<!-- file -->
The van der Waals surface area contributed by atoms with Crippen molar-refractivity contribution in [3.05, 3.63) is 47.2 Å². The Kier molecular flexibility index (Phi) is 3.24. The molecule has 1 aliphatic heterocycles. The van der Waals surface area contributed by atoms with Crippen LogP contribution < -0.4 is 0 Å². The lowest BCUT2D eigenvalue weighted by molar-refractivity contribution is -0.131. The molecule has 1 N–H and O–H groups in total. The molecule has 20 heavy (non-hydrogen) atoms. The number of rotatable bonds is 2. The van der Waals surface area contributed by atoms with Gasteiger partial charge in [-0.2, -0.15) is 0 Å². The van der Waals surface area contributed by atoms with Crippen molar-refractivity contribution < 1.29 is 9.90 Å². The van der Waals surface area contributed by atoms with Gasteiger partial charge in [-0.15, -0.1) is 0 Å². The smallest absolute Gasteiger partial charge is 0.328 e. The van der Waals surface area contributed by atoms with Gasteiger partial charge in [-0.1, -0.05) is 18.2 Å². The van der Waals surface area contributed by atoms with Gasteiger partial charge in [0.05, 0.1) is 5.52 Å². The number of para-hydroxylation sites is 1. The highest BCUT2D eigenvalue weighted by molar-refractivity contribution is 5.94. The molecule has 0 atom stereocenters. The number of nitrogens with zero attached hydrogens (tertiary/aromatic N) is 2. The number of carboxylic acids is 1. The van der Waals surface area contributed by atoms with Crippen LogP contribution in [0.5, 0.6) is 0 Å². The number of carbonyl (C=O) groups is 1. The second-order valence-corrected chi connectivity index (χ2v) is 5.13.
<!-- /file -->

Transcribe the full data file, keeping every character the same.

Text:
The van der Waals surface area contributed by atoms with Crippen molar-refractivity contribution in [3.05, 3.63) is 47.2 Å². The Kier molecular flexibility index (Phi) is 3.24. The molecule has 1 aliphatic heterocycles. The van der Waals surface area contributed by atoms with Crippen LogP contribution < -0.4 is 0 Å². The lowest BCUT2D eigenvalue weighted by molar-refractivity contribution is -0.131. The molecule has 1 N–H and O–H groups in total. The molecule has 20 heavy (non-hydrogen) atoms. The number of rotatable bonds is 2. The van der Waals surface area contributed by atoms with Gasteiger partial charge in [-0.2, -0.15) is 0 Å². The van der Waals surface area contributed by atoms with Crippen molar-refractivity contribution < 1.29 is 9.90 Å². The van der Waals surface area contributed by atoms with Gasteiger partial charge in [-0.15, -0.1) is 0 Å². The smallest absolute Gasteiger partial charge is 0.328 e. The van der Waals surface area contributed by atoms with Gasteiger partial charge in [-0.1, -0.05) is 18.2 Å². The van der Waals surface area contributed by atoms with Gasteiger partial charge in [0.05, 0.1) is 5.52 Å². The number of para-hydroxylation sites is 1. The highest BCUT2D eigenvalue weighted by molar-refractivity contribution is 5.94. The molecule has 0 atom stereocenters. The number of nitrogens with zero attached hydrogens (tertiary/aromatic N) is 2. The number of carboxylic acids is 1. The van der Waals surface area contributed by atoms with Crippen LogP contribution in [0.5, 0.6) is 0 Å². The number of carbonyl (C=O) groups is 1. The second-order valence-corrected chi connectivity index (χ2v) is 5.13.